Each clinical trial defines who is eligible to take part in the study. Each trial must include only people who fit the patient traits for that study (the eligibility criteria). For more information about eligibility criteria, go to "How Do Clinical Trials Work?"
Some trials enroll people who have a specific disease or condition. Others enroll healthy people to test new approaches to prevention, diagnosis, or screening.
In the past, clinical trial participants often were White men. Researchers assumed that trial results were valid for other populations as well.
Researchers now realize that women and people in different ethnic groups sometimes respond differently than White men to the same medical approach. As a result, the National Institutes of Health and the National Heart, Lung, and Blood Institute (NHLBI) are committed to sponsoring clinical trials that include women and are ethnically diverse.
Children also need clinical trials that focus on them, as medical treatments and approaches often differ for children. For example, children may need lower doses of certain medicines or smaller medical devices. Their stage of development also can affect how safe a treatment is or how well it works.
Children (aged 18 and younger) get special protection as research subjects. Almost always, parents must give legal consent for their child to take part in a clinical trial.
When researchers think that a trial's potential risks are greater than minimal, both parents must give permission for their child to enroll. Also, children aged 7 and older often must agree (assent) to take part in clinical trials.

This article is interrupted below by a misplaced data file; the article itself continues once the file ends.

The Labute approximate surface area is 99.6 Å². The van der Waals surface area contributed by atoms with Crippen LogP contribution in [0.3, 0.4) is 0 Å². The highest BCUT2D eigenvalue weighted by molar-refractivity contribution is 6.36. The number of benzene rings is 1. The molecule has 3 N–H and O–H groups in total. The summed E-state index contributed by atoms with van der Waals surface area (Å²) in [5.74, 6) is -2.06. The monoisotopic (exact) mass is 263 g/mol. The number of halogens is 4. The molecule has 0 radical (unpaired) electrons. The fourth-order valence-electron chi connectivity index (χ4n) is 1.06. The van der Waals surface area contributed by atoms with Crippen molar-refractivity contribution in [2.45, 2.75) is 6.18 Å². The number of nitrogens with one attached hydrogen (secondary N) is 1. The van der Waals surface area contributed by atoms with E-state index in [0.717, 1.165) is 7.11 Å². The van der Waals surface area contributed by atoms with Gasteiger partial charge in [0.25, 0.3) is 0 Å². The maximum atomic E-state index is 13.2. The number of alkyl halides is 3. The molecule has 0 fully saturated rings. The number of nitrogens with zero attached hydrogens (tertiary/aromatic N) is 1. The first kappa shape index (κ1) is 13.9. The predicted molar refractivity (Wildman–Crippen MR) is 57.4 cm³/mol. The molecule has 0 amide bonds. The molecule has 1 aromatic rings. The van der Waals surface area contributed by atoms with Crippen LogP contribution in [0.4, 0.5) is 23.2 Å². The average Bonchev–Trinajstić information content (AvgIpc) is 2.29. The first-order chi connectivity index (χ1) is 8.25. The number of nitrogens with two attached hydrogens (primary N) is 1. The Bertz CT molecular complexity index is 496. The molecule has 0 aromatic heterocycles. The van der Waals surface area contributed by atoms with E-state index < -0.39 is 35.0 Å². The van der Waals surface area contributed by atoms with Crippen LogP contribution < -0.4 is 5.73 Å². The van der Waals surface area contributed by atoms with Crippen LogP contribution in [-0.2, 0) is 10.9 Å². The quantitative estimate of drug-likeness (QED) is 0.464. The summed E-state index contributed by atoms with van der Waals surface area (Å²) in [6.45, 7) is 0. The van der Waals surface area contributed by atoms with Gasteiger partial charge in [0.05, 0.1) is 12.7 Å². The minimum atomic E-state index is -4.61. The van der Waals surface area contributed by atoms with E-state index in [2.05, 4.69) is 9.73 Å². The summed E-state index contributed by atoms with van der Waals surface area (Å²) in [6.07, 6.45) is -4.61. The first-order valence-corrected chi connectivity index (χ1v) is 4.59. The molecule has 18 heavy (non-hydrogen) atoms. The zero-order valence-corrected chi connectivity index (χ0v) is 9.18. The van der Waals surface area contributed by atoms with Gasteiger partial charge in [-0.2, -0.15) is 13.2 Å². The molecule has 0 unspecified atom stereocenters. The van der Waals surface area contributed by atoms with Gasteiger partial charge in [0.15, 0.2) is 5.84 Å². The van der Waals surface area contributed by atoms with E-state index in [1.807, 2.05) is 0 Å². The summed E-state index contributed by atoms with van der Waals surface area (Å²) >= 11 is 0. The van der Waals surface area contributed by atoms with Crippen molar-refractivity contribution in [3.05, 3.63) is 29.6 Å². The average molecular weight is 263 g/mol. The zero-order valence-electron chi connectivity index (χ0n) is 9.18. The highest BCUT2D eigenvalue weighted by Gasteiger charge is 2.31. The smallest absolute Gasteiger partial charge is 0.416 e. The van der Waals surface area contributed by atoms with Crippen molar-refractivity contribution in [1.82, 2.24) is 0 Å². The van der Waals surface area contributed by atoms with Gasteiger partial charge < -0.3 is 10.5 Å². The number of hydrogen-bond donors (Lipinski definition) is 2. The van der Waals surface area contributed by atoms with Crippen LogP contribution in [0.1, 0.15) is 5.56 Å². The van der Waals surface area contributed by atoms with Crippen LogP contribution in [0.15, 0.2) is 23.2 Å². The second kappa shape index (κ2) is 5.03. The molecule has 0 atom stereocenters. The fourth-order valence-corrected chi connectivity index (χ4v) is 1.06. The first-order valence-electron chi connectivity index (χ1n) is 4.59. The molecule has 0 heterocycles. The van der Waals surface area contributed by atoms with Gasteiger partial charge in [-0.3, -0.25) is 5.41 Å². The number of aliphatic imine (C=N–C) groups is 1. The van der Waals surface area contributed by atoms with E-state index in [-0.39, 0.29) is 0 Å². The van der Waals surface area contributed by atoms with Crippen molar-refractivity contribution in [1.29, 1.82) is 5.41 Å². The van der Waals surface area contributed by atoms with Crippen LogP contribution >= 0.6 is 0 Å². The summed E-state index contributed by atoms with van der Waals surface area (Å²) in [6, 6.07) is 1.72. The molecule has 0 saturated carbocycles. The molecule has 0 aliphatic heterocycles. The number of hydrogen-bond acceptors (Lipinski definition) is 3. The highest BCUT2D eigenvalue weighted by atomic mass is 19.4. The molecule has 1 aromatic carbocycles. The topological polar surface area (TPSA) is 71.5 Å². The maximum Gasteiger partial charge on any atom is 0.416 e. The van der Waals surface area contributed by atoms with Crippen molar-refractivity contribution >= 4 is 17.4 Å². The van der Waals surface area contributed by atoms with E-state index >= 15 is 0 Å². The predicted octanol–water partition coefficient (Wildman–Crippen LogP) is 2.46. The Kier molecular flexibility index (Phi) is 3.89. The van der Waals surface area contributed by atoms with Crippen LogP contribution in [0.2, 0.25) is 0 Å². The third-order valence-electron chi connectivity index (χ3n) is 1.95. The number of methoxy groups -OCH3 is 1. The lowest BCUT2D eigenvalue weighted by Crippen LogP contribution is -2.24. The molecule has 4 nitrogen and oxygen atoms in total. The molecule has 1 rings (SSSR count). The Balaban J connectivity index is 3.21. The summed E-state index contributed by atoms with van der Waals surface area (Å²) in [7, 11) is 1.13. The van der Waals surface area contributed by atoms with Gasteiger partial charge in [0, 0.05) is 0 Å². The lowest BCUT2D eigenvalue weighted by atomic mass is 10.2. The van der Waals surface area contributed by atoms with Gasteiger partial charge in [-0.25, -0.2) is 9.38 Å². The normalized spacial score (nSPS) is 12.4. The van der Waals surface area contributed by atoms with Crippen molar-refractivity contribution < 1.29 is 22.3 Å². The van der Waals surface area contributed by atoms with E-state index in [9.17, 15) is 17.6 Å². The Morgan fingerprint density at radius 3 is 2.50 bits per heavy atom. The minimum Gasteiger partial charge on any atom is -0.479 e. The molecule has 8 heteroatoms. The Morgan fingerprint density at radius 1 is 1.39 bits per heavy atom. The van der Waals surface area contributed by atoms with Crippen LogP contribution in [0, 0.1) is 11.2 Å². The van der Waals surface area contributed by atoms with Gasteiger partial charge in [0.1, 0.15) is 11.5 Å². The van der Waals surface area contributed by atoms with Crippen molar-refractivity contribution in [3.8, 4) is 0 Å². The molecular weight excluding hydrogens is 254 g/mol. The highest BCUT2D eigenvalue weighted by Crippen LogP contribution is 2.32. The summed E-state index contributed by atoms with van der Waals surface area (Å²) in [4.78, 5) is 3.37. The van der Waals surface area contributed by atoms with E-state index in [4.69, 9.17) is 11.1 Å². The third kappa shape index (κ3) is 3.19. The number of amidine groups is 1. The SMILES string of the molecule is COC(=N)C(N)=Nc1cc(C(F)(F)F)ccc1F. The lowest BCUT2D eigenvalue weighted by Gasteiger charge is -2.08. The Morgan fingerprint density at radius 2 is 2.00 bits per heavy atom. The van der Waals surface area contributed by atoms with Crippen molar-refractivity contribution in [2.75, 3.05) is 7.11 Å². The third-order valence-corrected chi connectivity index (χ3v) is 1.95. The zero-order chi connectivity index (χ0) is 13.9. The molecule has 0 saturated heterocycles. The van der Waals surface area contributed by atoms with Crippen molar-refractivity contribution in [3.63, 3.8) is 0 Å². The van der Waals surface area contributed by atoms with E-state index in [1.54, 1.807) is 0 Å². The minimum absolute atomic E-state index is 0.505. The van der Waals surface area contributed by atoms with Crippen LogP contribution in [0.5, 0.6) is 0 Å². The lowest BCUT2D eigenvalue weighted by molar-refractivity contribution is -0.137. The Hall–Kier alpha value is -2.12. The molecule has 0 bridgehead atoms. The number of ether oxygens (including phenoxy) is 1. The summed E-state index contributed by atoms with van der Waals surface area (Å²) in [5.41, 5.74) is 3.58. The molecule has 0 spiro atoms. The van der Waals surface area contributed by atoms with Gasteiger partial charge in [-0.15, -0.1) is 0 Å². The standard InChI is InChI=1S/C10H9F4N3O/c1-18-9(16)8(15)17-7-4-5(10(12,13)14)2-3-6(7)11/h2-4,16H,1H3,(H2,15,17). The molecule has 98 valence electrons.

Clinical trials for children have the same scientific safeguards as clinical trials for adults. For more information, go to "How Do Clinical Trials Protect Participants?"
For more information about clinical trials for children, go to the NHLBI's Children and Clinical Studies Web page.
Clinical trials are research studies that explore whether a medical strategy, treatment, or device is safe and effective for humans.
December 26, 2012
Benefits of higher oxygen, breathing device persist after infancy
By the time they reached toddlerhood, very preterm infants originally treated with higher oxygen levels continued to show benefits when compared to a group treated with lower oxygen levels, according to a follow-up study by a research network of the National Institutes of Health that confirms earlier network findings, Moreover, infants treated with a respiratory therapy commonly prescribed for adults with obstructive sleep apnea fared as well as those who received the traditional therapy for infant respiratory difficulties, the new study found.
The NHLBI updates Health Topics articles on a biennial cycle based on a thorough review of research findings and new literature. The articles also are updated as needed if important new research is published. The date on each Health Topics article reflects when the content was originally posted or last revised.